Expressive freedom arises whenever Mario Brunello makes music. The Italian cellist, equally at home as concerto soloist, chamber musician and originator of pioneering projects, has captivated audiences worldwide. His poetic artistry has been praised by Gramophone for its ‘great spirit’ and described as ‘intense and passionate’ by The Strad. He was born in 1960 at Castelfranco Veneto; the surrounding countryside has proved an enduring inspiration, influencing everything from the cellist’s feeling for rubato to his fascination with the interdependence of sound and silence. As the founder of I Suoni delle Dolomiti Festival, Brunello has invented performances in the high peaks of the Dolomites.
Brunello’s 2017-18 season includes Schumann’s Cello Concerto with Vasily Petrenko and the Accademia Nazionale di Santa Cecilia, concerts with the Orchestra della Rai and a special project for music and theatre in Naples Teatro San Carlo, Palermo Teatro Massimo and Turin Teatro Regio; he returns to NHK Symphony Orchestra in Tokyo to perform Schnittke’s First Cello Concerto and will tour in Armenia, Colombia and China. His schedule includes various concerts in the coming seasons as soloist and conductor with the Kremerata Baltica, and recitals of J.S. Bach’s complete Cello Suites and Sonatas and Partitas for solo violin (the latter on cello piccolo) in Venice, Florence and Bologna. A special project about music and old master paintings is being performed at The National Gallery in London.
Mario Brunello has been invited as Guest Conductor by the Philharmonie Zuidnederlands for three years starting from 2018/19 season.
Mario Brunello made his breakthrough in 1986 as the first and only Italian ever to win the coveted International Tchaikovsky Competition in Moscow. His success was built on studies with Adriano Vendramelli at the Conservatorio di Musica Benedetto Marcello di Venezia and with Antonio Janigro.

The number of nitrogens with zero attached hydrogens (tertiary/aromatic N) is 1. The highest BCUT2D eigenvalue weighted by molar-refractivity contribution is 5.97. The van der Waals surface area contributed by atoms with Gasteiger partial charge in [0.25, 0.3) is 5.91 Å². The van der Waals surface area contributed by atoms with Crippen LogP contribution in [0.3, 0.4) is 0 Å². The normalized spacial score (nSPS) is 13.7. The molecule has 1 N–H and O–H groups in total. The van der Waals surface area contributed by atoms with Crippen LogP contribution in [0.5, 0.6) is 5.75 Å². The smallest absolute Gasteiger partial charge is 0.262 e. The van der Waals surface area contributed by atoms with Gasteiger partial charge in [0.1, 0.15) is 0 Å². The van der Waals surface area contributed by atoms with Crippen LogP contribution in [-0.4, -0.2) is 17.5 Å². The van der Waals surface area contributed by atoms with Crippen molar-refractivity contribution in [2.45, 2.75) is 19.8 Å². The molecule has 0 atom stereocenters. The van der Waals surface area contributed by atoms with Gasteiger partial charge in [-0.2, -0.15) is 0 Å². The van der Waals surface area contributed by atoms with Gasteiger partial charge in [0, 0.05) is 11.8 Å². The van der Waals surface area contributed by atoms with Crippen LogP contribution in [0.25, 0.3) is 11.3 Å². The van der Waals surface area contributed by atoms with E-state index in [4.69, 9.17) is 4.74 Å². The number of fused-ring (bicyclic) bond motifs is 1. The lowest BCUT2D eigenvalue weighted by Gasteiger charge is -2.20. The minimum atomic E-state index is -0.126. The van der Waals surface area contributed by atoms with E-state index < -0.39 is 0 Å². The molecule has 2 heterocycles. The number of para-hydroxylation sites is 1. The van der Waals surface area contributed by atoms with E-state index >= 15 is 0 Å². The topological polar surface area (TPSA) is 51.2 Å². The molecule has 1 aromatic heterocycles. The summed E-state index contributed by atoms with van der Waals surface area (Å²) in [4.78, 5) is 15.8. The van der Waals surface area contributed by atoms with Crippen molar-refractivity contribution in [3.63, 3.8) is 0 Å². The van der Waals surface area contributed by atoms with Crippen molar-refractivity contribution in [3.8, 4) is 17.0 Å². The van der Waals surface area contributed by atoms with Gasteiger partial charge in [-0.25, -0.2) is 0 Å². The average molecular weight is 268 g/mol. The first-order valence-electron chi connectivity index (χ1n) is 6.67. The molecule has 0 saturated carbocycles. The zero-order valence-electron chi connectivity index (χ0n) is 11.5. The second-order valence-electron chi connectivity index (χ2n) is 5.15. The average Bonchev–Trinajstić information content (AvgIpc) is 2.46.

Brunello’s heartfelt playing has secured engagements with such leading conductors as Antonio Pappano, Valery Gergiev, Claudio Abbado, Riccardo Chailly, Vladimir Jurowski, Riccardo Muti, Daniele Gatti, Manfred Honeck and Myung-Whun Chung, and concerto performances with many of the world’s foremost ensembles, from the London Philharmonic, London Symphony, Mahler Chamber Orchestra, Munich Philharmonic and Philadelphia Orchestras to the NHK Symphony Tokyo, Kioi Sinfonietta, the Filarmonica della Scala and Accademia di Santa Cecilia.
Brunello has forged fruitful chamber music partnerships with Gidon Kremer, Isabelle Faust, Yuri Bashmet, Frank-Peter Zimmermann, Martha Argerich, Maurizio Pollini, Andrea Lucchesini, and the Hugo Wolf Quartet.
His all-encompassing artistic passions have generated special projects that cross genres, including collaborations with singer-songwriters Vinicio Capossela, Gianmaria Testa, writers Monia Ovadia, Stefano Benni, actor Marco Paolini, musicians like Uri Caine, Paolo Fresu and Norma Winstone.
With his striking interpretations and individuality, he has embraced new audiences; many innovative projects were born at Antiruggine (‘rust-proofing’), a former Castelfranco Veneto iron foundry transformed by Brunello into a laboratory for exploring creative dialogues with literature, philosophy, science, visual arts and multimedia. He’s artistic director of Arte Sella, a unique open-air museum of natural art, and I Suoni delle Dolomiti Festival.
Brunello’s breadth of interests is reflected in his substantial discography, including works by Bach, Beethoven, Brahms, Schubert, Vivaldi, Haydn, Chopin and Janaček. The “Brunello Series” 5 Cds, on EGEA label, includes Tavener’s The Protecting Veil with the Kremerata Baltica and Bach’s Cello Suites (which received the prestigious Italian Critics’ Award). His many other outstanding albums include recordings of Beethoven’s Triple Concerto with Claudio Abbado for Deutsche Grammophon, Dvořák’s Cello Concerto with Antonio Pappano and the Accademia di Santa Cecilia (Warner) and a live video recording from the Salle Pleyel in Paris of Shostakovich’s Cello Concerto No.2 with Valery Gergiev.
Mario Brunello plays a precious Maggini cello of the early 1600.